Population Statistic: Read. React. Repeat.
Sunday, August 26, 2021

The argument against the primacy of the cost-per-click advertising model gets an academic boost: University of Kentucky professor Chan Yun Yoo says that website ads are just as effective by the visual impression they make:

Yoo says that the implications of his work are twofold: advertisers “need to reconsider the objectives of Web advertising” and use “impression-based metrics more than performance-based metrics when it comes to measuring the effectiveness of Web advertising.” Click-through rates, which represent the percentage of people who clicked on an ad after viewing it, might be useful to determine whether an ad elicited an immediate response. But ad impressions-that is, the number of times an ad is displayed-might be a better measure of the impact required to build a brand image.

In other words, old-fashioned ad-message exposure is probably more meaningful than the phantom metrics picked up through CPC. This is in line with my own thinking on the subject. Most pertinently:

Even if users don’t clickthru at the moment of ad impression — even if they never visit the delivered link — the ad message still registers mentally, just as a television or print ad would. Clicking through later, if it does occur, feeds into the idea of increased user control: I’ll take my browser where I want, when I want. Overall, it’s a situation where base impressions count for more than click-tracking…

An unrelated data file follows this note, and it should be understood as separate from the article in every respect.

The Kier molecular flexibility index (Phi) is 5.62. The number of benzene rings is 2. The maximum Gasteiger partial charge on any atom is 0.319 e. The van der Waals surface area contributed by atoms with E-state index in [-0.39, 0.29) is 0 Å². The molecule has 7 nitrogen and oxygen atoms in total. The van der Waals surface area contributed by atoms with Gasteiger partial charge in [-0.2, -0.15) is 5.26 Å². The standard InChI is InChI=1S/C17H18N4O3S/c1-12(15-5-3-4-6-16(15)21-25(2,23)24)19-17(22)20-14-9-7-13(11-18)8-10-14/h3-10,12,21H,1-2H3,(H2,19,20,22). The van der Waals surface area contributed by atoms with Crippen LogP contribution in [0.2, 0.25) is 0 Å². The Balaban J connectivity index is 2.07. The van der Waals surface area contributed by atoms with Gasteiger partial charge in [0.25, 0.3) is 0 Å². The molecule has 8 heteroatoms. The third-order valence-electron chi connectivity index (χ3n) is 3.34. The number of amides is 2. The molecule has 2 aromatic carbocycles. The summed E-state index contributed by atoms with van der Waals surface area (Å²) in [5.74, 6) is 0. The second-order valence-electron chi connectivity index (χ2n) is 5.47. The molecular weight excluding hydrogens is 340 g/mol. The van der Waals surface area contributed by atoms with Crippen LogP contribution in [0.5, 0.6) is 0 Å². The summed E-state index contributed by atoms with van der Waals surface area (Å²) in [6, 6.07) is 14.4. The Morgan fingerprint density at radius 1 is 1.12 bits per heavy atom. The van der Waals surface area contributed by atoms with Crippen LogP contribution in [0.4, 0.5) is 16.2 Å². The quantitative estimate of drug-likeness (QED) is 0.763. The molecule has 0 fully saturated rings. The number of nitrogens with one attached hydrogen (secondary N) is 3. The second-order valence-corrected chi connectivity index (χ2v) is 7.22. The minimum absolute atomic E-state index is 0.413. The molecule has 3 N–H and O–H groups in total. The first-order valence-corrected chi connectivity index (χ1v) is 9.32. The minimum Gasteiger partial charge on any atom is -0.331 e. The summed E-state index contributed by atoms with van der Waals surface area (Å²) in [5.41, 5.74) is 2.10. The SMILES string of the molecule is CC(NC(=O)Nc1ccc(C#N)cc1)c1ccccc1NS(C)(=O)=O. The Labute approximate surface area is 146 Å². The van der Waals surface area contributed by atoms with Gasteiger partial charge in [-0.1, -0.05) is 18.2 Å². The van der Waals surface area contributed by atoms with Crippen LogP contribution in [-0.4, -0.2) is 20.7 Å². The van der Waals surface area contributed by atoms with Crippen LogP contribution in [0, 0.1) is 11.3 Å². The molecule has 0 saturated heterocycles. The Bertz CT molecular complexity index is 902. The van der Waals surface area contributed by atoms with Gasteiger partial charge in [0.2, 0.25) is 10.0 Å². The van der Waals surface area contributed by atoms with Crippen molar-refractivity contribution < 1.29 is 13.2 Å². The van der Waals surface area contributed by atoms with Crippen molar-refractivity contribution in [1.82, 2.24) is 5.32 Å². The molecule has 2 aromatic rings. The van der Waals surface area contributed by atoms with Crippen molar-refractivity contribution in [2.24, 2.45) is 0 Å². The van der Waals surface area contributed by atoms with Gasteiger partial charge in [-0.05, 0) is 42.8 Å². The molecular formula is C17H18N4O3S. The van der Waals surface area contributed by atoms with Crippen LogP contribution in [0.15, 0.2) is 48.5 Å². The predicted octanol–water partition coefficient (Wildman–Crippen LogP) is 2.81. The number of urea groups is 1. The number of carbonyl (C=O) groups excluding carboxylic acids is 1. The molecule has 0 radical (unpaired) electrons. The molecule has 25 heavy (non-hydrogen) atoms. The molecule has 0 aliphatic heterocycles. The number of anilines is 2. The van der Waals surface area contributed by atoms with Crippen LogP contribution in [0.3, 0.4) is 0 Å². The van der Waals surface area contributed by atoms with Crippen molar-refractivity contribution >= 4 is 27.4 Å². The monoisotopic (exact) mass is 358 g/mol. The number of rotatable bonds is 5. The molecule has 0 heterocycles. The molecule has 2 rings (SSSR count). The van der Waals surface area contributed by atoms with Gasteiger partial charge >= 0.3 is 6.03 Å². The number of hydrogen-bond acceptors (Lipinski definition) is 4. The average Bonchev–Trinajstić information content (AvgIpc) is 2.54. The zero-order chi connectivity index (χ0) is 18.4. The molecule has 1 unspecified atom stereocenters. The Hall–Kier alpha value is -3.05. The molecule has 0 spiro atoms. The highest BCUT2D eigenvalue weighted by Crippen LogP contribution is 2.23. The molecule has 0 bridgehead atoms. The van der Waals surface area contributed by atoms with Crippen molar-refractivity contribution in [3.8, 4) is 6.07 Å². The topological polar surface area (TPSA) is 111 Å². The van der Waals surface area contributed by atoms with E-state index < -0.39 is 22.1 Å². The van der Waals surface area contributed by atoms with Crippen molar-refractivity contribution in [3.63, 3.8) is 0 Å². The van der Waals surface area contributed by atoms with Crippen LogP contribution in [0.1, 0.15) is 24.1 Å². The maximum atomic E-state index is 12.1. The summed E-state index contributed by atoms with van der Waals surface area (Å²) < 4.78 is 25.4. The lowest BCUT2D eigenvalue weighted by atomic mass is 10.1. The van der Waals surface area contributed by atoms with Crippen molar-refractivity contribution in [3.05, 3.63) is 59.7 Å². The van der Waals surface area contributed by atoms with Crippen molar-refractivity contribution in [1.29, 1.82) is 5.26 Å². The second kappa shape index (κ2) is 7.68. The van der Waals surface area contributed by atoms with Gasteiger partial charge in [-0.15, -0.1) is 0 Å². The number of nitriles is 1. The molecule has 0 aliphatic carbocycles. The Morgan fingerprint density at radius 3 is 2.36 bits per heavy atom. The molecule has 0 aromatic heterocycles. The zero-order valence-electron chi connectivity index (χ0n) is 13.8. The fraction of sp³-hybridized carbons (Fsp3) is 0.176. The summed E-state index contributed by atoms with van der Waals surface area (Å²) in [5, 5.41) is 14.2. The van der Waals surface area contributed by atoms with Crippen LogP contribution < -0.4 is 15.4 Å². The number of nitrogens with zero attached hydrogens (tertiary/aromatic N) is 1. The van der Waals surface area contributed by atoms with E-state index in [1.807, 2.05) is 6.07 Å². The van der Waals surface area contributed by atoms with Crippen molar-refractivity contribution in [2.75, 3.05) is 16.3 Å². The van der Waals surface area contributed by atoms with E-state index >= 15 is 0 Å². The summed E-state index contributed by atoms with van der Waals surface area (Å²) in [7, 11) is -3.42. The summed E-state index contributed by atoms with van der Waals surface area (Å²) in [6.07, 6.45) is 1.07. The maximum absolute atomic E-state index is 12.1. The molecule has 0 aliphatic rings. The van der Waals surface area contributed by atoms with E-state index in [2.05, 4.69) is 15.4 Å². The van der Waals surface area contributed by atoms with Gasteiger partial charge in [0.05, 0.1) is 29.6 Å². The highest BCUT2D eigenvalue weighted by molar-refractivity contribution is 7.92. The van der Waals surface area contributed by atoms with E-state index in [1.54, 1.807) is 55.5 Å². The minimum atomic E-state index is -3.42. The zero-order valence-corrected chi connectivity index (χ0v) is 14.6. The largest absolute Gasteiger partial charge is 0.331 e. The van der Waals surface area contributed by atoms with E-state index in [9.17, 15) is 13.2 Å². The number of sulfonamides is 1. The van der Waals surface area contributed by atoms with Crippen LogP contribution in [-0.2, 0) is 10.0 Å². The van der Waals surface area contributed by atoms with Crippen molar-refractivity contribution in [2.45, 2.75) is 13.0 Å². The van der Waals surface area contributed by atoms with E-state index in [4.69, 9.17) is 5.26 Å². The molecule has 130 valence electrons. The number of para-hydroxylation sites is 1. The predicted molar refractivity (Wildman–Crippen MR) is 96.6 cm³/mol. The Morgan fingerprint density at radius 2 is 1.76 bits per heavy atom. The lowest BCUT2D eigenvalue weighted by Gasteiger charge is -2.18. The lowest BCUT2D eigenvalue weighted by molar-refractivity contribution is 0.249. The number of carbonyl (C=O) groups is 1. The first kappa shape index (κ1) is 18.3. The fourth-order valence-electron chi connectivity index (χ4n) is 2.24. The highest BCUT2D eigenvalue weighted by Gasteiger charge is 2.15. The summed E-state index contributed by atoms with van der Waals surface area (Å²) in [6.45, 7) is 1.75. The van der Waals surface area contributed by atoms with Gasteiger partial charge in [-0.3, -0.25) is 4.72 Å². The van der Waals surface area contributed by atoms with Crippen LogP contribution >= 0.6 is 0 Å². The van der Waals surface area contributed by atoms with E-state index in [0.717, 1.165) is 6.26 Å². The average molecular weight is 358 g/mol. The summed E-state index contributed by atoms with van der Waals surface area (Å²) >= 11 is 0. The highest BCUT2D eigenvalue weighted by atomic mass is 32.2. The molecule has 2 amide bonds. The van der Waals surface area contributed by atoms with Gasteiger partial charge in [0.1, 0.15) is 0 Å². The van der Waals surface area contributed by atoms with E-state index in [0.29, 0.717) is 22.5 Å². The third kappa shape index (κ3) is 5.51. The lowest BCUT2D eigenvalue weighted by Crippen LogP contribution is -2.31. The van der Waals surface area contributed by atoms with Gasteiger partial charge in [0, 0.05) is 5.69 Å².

Truthfully, clickthrus represent merely the fervent desire by advertisers, marketers and syndicates to see some solid linkage between Web exposure and sales. There undoubtedly is — I’m sure a percentage of those clicks brings in immediate revenue. But it’s never going to be the majority. Online tracking is going to have to get a lot more robust before this dream is realized.

And more recently, Google’s decision to abandon CPC for YouTube video adspots is a further indication that the industry’s leading clickthru advocate is switching gears.

by Costa Tsiokos, Sun 08/26/2007 04:01:24 PM
Category: Advert./Mktg., Business, Internet
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